Baldur’s Gate II: Enhanced Edition Review

by on February 2, 2014
 

It’s been a hell of a long time since 1997: the world has changed around us in ways we couldn’t have dreamed possible, some of them good, others bad. One thing that’s happened in that time is that BioWare have managed to make a name for themselves as one of the premier creators of RPGs in the world of video games. Star Wars: Knights of the Old Republic set a benchmark that games such as Dragon Age: Origins and the Mass Effect series attempted (with varying success) to meet. However, it all had to start somewhere, and for BioWare that beginning was in the humble surroundings of the Dungeons & Dragons franchise, with a series of games set in and around the well known area of Baldur’s Gate.

Baldur’s Gate II: Enhanced Edition is, as you’ve probably guessed, the second of the iPad remakes of the Baldur’s Gate games. It includes the original Baldur’s Gate II: Shadows of Amn, its expansion Baldur’s Gate II: Throne of Baal, and an added extra in the form of The Black Pits 2: Gladiators of Thay. So, as you can see, before I even get into detail about what the game contains, how many hours it’ll run you and all of the other details, it should be obvious that Baldur’s Gate II: Enhanced Edition is well worth the price of admission if you’re in the market for an RPG you can play either in front of the TV, or on your morning commute to work.

When the game starts you’ll be asked to choose from one of four characters who will be able to join your own character on their quest through the game. The iPad version of the game only has one of these characters unlocked – Rasaad yn Bashir, the Monk – with all of the other characters locked behind an in-app purchase pay wall. This notion might put some people off straight away, but you’re getting a hell of a lot of content for your money, and even having those characters wouldn’t add too much more than a visual change and a slight stat modification.

The bulk of your time will be spent in the main campaign, Shadows of Amn, which starts off with your character escaping from a prison in the mysterious dungeon of a madman. The first task you’re presented with is freeing the people that are locked in the cages around you, giving you a party with which to do some real damage. This is the when you’ll truly realise that this is a BioWare game. The dialogue trees are absolutely massive. Each one of five options bringing up another set of five potential dialogue options and sometimes even more. You’ll never find yourself stuck for something to say, and sometimes it even feels like too much, especially when you’re reading most of it instead of having it read to you like you would in Mass Effect, etc.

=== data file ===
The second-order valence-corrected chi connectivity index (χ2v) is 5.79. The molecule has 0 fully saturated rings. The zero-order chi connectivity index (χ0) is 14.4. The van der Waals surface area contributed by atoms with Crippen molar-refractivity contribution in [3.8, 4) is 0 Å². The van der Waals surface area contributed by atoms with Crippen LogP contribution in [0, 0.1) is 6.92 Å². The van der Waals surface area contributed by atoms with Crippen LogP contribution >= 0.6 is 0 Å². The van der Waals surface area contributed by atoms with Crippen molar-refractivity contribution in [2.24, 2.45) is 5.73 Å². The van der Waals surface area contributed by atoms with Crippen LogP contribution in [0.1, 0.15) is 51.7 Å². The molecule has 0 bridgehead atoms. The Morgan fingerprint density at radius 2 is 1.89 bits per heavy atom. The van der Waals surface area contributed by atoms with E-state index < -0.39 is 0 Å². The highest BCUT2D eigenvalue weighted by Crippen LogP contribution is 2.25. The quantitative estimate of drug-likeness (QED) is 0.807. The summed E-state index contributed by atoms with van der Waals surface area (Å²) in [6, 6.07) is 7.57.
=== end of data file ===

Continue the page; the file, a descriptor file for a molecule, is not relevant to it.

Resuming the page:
The controls are something that most modern gamers will have to get used to. They consist of tapping the character you want to move (or the entire party if you wish), and then moving the character(s) to the spot in the map. Combat takes place in real time, with the entire team smashing away on whichever enemy you’ve deemed worthy of your blade/staff. This feels quite cathartic, a pleasant balance between the intricacies of being able to choose your specific enemy, and the simplicity of a point-and-click combat system. There are obviously some “mod-cons” missing from the game (entirely spoken dialogue, active combat and more) but once you get into the inner workings of the mechanics it starts to feel right, especially considering the pen and paper origins of Dungeons and Dragons.

VERDICT: There’s no doubt that Baldur’s Gate II: Enhanced Edition is a product of its time, but there’s also no doubt that it’s an absolute classic of the RPG genre. If you’re a fan of classic games, pen and paper Dungeons & Dragons or even just of BioWare in general and want to take a look at some of their first forays into the RPG genre, then you really should be picking up Baldur’s Gate II: Enhanced Edition. It can be a little difficult to get used to (I play quite a lot of RPGs and it took me a good chunk of time to get the basic mechanics down) but the story you’re treated to, as well as the element of nostalgia, makes the effort utterly worth it.

8

VERY GOOD. An 8/10 is only awarded to a game we consider truly worthy of your hard-earned cash. This game is only held back by a smattering of minor or middling issues and comes highly recommended.

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